If you are feeling that you are struggling to cope and need some extra support, UCS is here to provide a safe space to process feelings and develop healthy coping skills. However you cope, we hope that you take the time to care for yourself during this difficult period. UCS is here to support our Iranian student population and all those affected.
Zan. Zendegi. Azadi.
Statement in Support of Students Following the Supreme Court Decision to Overturn Roe vs. Wade
University Counseling Services wants to express our support for our campus community after the recent Supreme Court decision overturning Roe V. Wade. We understand and acknowledge that not all thoughts are aligned over this decision, however, as mental health professionals we are acutely aware that for many this change has created an atmosphere of fear, sadness, anger, and worry about the stripping of rights in many parts of the country that had been afforded to women and people who can become pregnant for the past 50 years. Per Governor Newsom’s statement on June 27, 2022, California remains committed to protecting reproductive rights and no laws about reproductive services have changed in our state. We recognize that decisions involving health and families are deeply personal and made with thoughtful consideration. We affirm the right of all people to advocate for their healthcare needs and have access to the services they deem essential to their well-being. We also acknowledge, as a Majority Minority Institution, the most restrictive laws disproportionately impact our marginalized communities, including communities of color and the LGBTQIA+ community.
We want CSUN students impacted by this decision to know that UCS is here to support you through these tumultuous times. We are committed as a center to provide a supportive space for any student who may need or desire one, and will work to the best of our ability to help students navigate challenges in their personal lives, community, and in our country. Our office is open Monday through Friday, 8 am to 5 pm. Scheduled appointments are available, and we offer 24/7 crisis/urgent care service: (818) 677-2366, Option 1 (during open office hours) and (818) 677-2366, Option 3 (evenings, weekends, and holidays).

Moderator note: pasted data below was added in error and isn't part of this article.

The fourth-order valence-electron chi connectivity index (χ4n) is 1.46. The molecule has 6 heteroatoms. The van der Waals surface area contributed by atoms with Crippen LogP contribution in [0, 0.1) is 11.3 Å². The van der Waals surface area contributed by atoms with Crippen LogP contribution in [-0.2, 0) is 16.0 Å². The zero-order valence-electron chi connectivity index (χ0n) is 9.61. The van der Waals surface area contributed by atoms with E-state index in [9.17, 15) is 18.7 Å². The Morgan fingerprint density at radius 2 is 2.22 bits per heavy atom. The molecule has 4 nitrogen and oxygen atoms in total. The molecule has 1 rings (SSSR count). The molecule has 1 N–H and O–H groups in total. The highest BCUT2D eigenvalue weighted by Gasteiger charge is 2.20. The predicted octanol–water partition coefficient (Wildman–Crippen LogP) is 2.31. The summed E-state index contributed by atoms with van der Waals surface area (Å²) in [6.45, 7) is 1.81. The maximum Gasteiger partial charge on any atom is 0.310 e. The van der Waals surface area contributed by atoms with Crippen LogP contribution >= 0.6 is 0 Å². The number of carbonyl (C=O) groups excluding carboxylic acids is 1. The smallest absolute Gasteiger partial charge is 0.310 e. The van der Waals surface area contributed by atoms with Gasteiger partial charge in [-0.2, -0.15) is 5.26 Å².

Our Commitment to Anti-Racism
Members of the University Counseling Services (UCS) team stand in solidarity in upholding the dignity, respect, and equality of all members of our campus community and standing against racism, systemic oppression, injustice and hate.
UCS mental health professionals and staff are deeply saddened by continued acts of violence towards Black, Brown, and Queer individuals. We want to acknowledge the profound impact these collective traumas have on the psyche of our campus and the soul of our country. Today, we are particularly focused on the most recent murders of George Floyd, Breonna Taylor, Ahmaud Arbery, Tony McDade, and Rayshard Brooks. Though harmful for all, we recognize that racist oppression is particularly painful for members of the African-American and Black community. We deplore the pandemic of racism.